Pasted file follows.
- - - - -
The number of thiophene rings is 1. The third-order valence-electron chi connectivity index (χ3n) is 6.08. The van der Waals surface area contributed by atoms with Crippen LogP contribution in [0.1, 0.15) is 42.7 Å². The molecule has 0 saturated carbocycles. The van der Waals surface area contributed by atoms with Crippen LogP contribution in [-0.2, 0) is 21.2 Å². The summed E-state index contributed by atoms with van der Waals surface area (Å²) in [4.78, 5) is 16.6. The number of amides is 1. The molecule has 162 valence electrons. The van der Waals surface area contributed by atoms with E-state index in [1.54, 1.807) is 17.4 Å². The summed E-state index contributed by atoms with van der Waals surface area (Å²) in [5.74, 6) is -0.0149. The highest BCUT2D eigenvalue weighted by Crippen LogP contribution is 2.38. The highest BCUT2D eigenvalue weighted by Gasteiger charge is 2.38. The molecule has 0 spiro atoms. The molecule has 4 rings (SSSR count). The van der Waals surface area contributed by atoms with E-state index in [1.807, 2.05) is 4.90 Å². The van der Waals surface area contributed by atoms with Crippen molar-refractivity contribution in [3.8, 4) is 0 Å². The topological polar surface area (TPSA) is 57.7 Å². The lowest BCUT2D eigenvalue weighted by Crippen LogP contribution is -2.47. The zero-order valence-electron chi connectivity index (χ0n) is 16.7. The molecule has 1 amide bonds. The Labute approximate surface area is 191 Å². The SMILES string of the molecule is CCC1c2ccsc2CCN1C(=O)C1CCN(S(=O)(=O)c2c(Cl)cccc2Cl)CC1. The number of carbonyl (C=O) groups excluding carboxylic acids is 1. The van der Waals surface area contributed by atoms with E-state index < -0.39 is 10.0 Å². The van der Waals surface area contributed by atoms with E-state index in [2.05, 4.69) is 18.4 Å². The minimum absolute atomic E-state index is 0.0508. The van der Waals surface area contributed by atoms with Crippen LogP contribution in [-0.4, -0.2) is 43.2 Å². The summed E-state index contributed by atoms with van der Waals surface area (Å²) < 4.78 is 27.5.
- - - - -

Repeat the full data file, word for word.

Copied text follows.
The number of thiophene rings is 1. The third-order valence-electron chi connectivity index (χ3n) is 6.08. The van der Waals surface area contributed by atoms with Crippen LogP contribution in [0.1, 0.15) is 42.7 Å². The molecule has 0 saturated carbocycles. The van der Waals surface area contributed by atoms with Crippen LogP contribution in [-0.2, 0) is 21.2 Å². The summed E-state index contributed by atoms with van der Waals surface area (Å²) in [4.78, 5) is 16.6. The number of amides is 1. The molecule has 162 valence electrons. The van der Waals surface area contributed by atoms with E-state index in [1.54, 1.807) is 17.4 Å². The summed E-state index contributed by atoms with van der Waals surface area (Å²) in [5.74, 6) is -0.0149. The highest BCUT2D eigenvalue weighted by Crippen LogP contribution is 2.38. The highest BCUT2D eigenvalue weighted by Gasteiger charge is 2.38. The molecule has 0 spiro atoms. The molecule has 4 rings (SSSR count). The van der Waals surface area contributed by atoms with E-state index in [1.807, 2.05) is 4.90 Å². The van der Waals surface area contributed by atoms with Crippen molar-refractivity contribution in [3.8, 4) is 0 Å². The topological polar surface area (TPSA) is 57.7 Å². The lowest BCUT2D eigenvalue weighted by Crippen LogP contribution is -2.47. The zero-order valence-electron chi connectivity index (χ0n) is 16.7. The molecule has 1 amide bonds. The Labute approximate surface area is 191 Å². The SMILES string of the molecule is CCC1c2ccsc2CCN1C(=O)C1CCN(S(=O)(=O)c2c(Cl)cccc2Cl)CC1. The number of carbonyl (C=O) groups excluding carboxylic acids is 1. The van der Waals surface area contributed by atoms with E-state index < -0.39 is 10.0 Å². The van der Waals surface area contributed by atoms with E-state index in [2.05, 4.69) is 18.4 Å². The minimum absolute atomic E-state index is 0.0508. The van der Waals surface area contributed by atoms with Crippen LogP contribution in [-0.4, -0.2) is 43.2 Å². The summed E-state index contributed by atoms with van der Waals surface area (Å²) < 4.78 is 27.5.